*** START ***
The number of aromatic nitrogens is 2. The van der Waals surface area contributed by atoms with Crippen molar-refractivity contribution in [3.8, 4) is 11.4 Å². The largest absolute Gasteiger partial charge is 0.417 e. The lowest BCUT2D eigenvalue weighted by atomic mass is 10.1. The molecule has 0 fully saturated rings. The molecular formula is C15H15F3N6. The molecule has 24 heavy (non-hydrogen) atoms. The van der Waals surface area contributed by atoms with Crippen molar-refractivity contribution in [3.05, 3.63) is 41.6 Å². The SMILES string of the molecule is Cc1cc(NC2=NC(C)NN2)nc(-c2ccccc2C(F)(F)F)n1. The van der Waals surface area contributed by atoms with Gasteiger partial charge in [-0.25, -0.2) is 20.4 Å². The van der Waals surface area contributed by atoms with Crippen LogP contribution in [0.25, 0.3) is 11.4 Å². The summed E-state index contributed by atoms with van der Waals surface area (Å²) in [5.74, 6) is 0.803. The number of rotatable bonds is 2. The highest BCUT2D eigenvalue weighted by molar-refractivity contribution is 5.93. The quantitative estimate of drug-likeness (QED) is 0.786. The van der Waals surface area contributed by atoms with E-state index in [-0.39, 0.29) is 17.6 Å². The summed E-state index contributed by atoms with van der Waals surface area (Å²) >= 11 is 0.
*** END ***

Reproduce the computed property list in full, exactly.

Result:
The number of aromatic nitrogens is 2. The van der Waals surface area contributed by atoms with Crippen molar-refractivity contribution in [3.8, 4) is 11.4 Å². The largest absolute Gasteiger partial charge is 0.417 e. The lowest BCUT2D eigenvalue weighted by atomic mass is 10.1. The molecule has 0 fully saturated rings. The molecular formula is C15H15F3N6. The molecule has 24 heavy (non-hydrogen) atoms. The van der Waals surface area contributed by atoms with Crippen molar-refractivity contribution in [3.05, 3.63) is 41.6 Å². The SMILES string of the molecule is Cc1cc(NC2=NC(C)NN2)nc(-c2ccccc2C(F)(F)F)n1. The van der Waals surface area contributed by atoms with Gasteiger partial charge in [-0.25, -0.2) is 20.4 Å². The van der Waals surface area contributed by atoms with Crippen LogP contribution in [0.25, 0.3) is 11.4 Å². The summed E-state index contributed by atoms with van der Waals surface area (Å²) in [5.74, 6) is 0.803. The number of rotatable bonds is 2. The highest BCUT2D eigenvalue weighted by molar-refractivity contribution is 5.93. The quantitative estimate of drug-likeness (QED) is 0.786. The van der Waals surface area contributed by atoms with E-state index in [-0.39, 0.29) is 17.6 Å². The summed E-state index contributed by atoms with van der Waals surface area (Å²) >= 11 is 0.